This is false.

Consider a characteristic zero field $k$ and the cusp $C\subset \mathbb A^2_k$ with equation $y^2=x^3$ .

Its normalization $n: \mathbb A^1_k \to C: t\mapsto (t^2, t^3)$ is bijective but not an isomorphism.

"Ah, but Georges", you will say, "be attentive! The OP said *nice* varieties. Yours is ugly!"

In that case Zariski's main theorem will come to your rescue. One version says that a birational morphism $f:Y\to X$ of $k$-varieties (in any characteristic) with finite fibers and $X$ normal is an isomorphism of $Y$ onto an open subset of $X$, hence an isomorphism if $f$ is bijective.

"Aw, come on Georges, admit that you just dug up this birational stuff to make yourself look important!"

Well, the theorem no longer holds without some such hypothesis, even in dimension zero.

Just consider the bijective $\mathbb Q$-morphism $Spec(\mathbb Q(\sqrt 2)) \to Spec(\mathbb Q)$ of (singleton!) smooth schemes, which is not an isomorphism because it is not birational.(Of course you can inflate this to counterexamples in all dimensions)

Some other counter-examples of bijective morphisms which are not isomorphisms, even over $\mathbb C$, are $Spec \mathbb C[\epsilon] \to Spec(\mathbb C)$ and $\mathbb G_m \bigsqcup Spec(\mathbb C)\to \mathbb A^1_\mathbb C$ (the evident morphism from the disjoint sum of a punctured affine line and a point onto the affine line).However the sources of those morphisms are respectively non reduced and reducible.

**Edit**: Our friend Akhil gives a great argument (see his answer) showing that in ernest's case birationality is automatic. So, to sum up, we have the precise statement answering ernest's question:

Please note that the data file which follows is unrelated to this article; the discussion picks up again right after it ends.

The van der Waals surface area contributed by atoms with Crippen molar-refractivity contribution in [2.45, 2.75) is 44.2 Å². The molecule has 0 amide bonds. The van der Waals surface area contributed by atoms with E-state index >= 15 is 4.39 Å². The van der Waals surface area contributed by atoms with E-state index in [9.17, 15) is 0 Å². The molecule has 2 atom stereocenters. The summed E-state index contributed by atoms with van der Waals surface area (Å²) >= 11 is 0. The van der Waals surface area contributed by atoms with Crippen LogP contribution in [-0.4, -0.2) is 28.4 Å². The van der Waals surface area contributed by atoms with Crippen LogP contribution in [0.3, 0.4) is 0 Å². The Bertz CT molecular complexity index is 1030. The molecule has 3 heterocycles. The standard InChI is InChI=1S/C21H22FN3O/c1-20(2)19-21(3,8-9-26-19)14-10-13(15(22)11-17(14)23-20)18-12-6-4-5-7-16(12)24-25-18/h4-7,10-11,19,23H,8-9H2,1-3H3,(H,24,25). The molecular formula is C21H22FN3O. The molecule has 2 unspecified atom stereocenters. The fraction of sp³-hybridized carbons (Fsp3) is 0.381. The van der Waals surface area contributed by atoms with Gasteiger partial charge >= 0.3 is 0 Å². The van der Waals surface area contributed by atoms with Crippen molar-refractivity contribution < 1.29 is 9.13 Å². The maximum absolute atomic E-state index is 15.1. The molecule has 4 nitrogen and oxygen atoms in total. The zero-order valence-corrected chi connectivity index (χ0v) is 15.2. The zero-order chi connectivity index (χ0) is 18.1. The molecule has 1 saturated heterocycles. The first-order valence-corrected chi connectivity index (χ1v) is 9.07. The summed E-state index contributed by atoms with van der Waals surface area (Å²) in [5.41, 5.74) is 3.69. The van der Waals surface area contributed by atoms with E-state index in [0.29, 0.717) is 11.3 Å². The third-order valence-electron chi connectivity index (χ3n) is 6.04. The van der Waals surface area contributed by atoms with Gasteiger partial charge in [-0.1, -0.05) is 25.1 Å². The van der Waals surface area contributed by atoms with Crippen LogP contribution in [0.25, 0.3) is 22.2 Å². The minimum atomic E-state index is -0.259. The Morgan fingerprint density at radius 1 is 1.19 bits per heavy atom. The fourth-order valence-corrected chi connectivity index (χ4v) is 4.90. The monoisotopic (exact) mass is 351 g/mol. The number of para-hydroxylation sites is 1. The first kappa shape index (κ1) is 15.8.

**Proposition** *Let $k$ be an an algebraically closed field of characteristic zero and $f:X\to Y$ a morphism between integral $k$-schemes of finite type over $k$. Then if $f$ is bijective and $Y$ normal the morphism $f$ is an isomorphism.*

**The case of characteristic $p$** As Akhil remarks, the Proposition is false in characteristic $p$. Consider an algebraically closed field $k$ of characteristic $p$ and the Frobenius morphism $f:\mathbb A^1_k \to \mathbb A^1_k:x\mapsto x^p$ with associated ring morphism $\phi:k[T] \to k[T]:P(T)\mapsto P(T^p)$ The morphism $f$ is bijective, but all fibers at closed points are non reduced of degree $p$ over $k$ .Indeed, let me denote for clarity by $A$ the $k$-algebra $\phi:k[T] \to A=k[T]$ above. Then the fibre of $f$ at the closed point $(T-a)$ in $\mathbb A^1_k$ is the affine $k$-scheme with algebra $A\otimes _{k[T]} \frac{k[T]}{(T-a)}=\frac{k[T]}{(T^p-a)}= \frac{k[T]}{(T-\sqrt[p] a)^p}$, so that the fiber is a single point but with non-reduced structure.

This is an example where Grothendieck's introduction of non-reduced schemes helps dissipate a mystery: how can a *bijective* morphism have degree $p\gt 1$ ?